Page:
The trailer for “Fight Club” was a great example of what a trailer should be. It established an interesting, quirky premise — two guys start a club where men get together just to hit each other — and then told us nothing else. We’re left to wonder, “OK, so they start a fight club — but THEN what happens?” Much better than the trailers that spoil the whole movie for you.
Having seen the movie, I now understand that this wasn’t just the film’s producers being coy: The film has so much to it, it’s actually ABOUT so much, they couldn’t have done the trailer any other way.
Oscar-worthy Edward Norton plays a lonely, insomniac nobody in a cookie-cutter, white-collar job. He truly is a nobody, too: We never learn his name (he’s listed in the credits as “Narrator,” which is one of his functions in the film). To find some purpose in life, he starts going to support groups for people with diseases he doesn’t have.
There he meets Marla (Helena Bonham Carter, looking absolutely unbathed), who’s doing the same thing. He also meets, on an airplane, a free-wheeling soap salesman named Tyler Durden (Brad Pitt). When Narrator’s condo is blown up by an arsonist, he moves in with Tyler in a condemned old house on the outskirts of town. By coincidence, Marla winds up being Tyler’s creepy girlfriend.
Then, just when the movie couldn’t get any weirder, Tyler and Narrator start a fistfight with each other just for fun. Soon it turns into a club, with everyone wanting to get together on Saturday nights to beat the crud out of each other. It’s all in good fun: Any fight participant can end the fight any time he wants to, and no one’s supposed to get permanently damaged. Just a way for men, repressed by society, to let loose with their natural instincts.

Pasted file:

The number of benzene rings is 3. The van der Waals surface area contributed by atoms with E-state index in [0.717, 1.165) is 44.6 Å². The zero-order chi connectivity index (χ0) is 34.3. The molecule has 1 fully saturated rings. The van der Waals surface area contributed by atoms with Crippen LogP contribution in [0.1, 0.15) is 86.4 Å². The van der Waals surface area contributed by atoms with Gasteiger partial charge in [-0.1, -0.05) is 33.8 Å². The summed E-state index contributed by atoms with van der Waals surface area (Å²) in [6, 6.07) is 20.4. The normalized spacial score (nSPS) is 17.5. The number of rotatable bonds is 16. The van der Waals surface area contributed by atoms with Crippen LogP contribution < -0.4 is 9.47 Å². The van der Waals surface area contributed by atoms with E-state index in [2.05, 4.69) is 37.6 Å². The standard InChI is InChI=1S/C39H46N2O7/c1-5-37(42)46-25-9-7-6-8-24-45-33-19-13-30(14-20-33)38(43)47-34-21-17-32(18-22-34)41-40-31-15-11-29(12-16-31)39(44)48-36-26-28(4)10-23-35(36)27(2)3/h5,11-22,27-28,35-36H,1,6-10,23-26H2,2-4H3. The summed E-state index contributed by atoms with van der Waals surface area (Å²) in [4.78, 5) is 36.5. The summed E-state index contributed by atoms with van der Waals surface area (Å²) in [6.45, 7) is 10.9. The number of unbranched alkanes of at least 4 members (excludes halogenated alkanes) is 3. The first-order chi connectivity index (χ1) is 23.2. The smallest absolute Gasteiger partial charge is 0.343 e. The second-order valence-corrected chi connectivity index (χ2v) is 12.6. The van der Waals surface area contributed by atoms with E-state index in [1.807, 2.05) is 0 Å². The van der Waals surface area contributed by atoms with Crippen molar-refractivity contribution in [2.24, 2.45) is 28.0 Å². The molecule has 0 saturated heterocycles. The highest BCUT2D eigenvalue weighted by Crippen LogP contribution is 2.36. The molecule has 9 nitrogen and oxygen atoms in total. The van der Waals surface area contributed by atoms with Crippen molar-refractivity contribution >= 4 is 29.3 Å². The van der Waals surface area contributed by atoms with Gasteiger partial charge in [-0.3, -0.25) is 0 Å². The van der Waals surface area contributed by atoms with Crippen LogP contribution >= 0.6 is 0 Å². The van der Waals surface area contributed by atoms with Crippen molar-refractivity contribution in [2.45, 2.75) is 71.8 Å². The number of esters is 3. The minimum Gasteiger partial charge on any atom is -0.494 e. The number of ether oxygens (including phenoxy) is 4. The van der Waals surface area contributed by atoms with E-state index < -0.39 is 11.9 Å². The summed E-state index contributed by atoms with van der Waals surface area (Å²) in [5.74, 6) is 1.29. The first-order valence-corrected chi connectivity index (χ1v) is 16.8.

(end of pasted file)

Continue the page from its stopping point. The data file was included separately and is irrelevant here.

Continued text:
Which is ultimately what this movie is about. Tyler and Narrator, as inseparable pals, make a perfect pair, a living Id and Superego. Tyler helps Narrator get out of his depression and find friendship and acceptance — two things men in our day supposedly have no need for, even though they really do.
But what if men stopped being repressed and actually behaved the way their instincts tell them to? The fight club is the most basic outlet for such feelings; 100 years ago, when men fought all the time, it would have been unnecessary. So what happens now that we’ve been conditioned to think fighting is unacceptable? (“Most people,” the Narrator tells us, “will do anything to avoid a fight.”) Can you unleash just a little bit of primal rage without also unleashing a century’s worth of pent-up emotion and testosterone?
“Fight Club” answers that question, darkly, and the answer is no. Once you start, you can’t stop.
Tyler builds a frighteningly fascist army of fight club participants who work for him around the clock, engaging in amusing acts of mischief. (Newspaper headlines say things like “Police Seize Excrement Catapult” and “Fountain Befouled.”) It soon escalates into something far more disturbing — but, again, it seems to be the inevitable result when men’s inner urges are allowed to run free.
Director David Fincher (“The Game,” “Seven,” both of whose influence can be seen here) takes us on a twisted journey through the male psyche, full of flashbacks, freeze-frames, and eye-catching cinematography. Jim Uhls’s screenplay (based on Chuck Palahniuk’s novel) is clever and witty. There is delicious, ironic humor in Norton’s detached narrations, and the movie is undeniably funny — up until the last half-hour or so, when things get REALLY weird. It’s a compelling, entertaining film. Even when it’s nihilistic, pessimistic and macabre, it’s still eminently watchable and profound.
A (; )